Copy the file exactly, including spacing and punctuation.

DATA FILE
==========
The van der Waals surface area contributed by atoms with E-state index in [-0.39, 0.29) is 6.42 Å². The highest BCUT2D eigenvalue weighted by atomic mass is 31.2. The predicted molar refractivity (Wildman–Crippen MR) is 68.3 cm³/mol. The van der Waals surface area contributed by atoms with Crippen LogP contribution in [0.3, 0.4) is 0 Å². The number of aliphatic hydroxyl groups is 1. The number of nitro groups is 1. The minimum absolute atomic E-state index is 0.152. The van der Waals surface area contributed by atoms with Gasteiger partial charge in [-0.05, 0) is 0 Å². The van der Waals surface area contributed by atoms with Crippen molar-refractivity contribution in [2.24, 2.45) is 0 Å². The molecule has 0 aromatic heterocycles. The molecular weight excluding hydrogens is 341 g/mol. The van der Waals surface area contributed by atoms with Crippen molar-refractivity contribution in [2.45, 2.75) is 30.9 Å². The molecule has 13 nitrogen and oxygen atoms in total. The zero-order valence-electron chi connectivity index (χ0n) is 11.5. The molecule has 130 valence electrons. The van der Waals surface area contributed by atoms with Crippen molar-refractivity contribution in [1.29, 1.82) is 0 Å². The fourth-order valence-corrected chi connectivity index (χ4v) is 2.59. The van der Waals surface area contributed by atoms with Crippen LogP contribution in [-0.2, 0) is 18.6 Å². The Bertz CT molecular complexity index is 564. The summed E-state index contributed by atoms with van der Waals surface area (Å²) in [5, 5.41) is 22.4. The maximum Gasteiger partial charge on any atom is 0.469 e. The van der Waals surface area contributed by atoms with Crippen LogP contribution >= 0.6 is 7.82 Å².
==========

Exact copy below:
The van der Waals surface area contributed by atoms with E-state index in [-0.39, 0.29) is 6.42 Å². The highest BCUT2D eigenvalue weighted by atomic mass is 31.2. The predicted molar refractivity (Wildman–Crippen MR) is 68.3 cm³/mol. The van der Waals surface area contributed by atoms with Crippen LogP contribution in [0.3, 0.4) is 0 Å². The number of aliphatic hydroxyl groups is 1. The number of nitro groups is 1. The minimum absolute atomic E-state index is 0.152. The van der Waals surface area contributed by atoms with Gasteiger partial charge in [-0.05, 0) is 0 Å². The van der Waals surface area contributed by atoms with Crippen molar-refractivity contribution in [2.24, 2.45) is 0 Å². The molecule has 0 aromatic heterocycles. The molecular weight excluding hydrogens is 341 g/mol. The van der Waals surface area contributed by atoms with Crippen molar-refractivity contribution in [2.45, 2.75) is 30.9 Å². The molecule has 13 nitrogen and oxygen atoms in total. The zero-order valence-electron chi connectivity index (χ0n) is 11.5. The molecule has 130 valence electrons. The van der Waals surface area contributed by atoms with Crippen molar-refractivity contribution in [1.29, 1.82) is 0 Å². The fourth-order valence-corrected chi connectivity index (χ4v) is 2.59. The van der Waals surface area contributed by atoms with Crippen LogP contribution in [-0.2, 0) is 18.6 Å². The Bertz CT molecular complexity index is 564. The summed E-state index contributed by atoms with van der Waals surface area (Å²) in [5, 5.41) is 22.4. The maximum Gasteiger partial charge on any atom is 0.469 e. The van der Waals surface area contributed by atoms with Crippen LogP contribution >= 0.6 is 7.82 Å².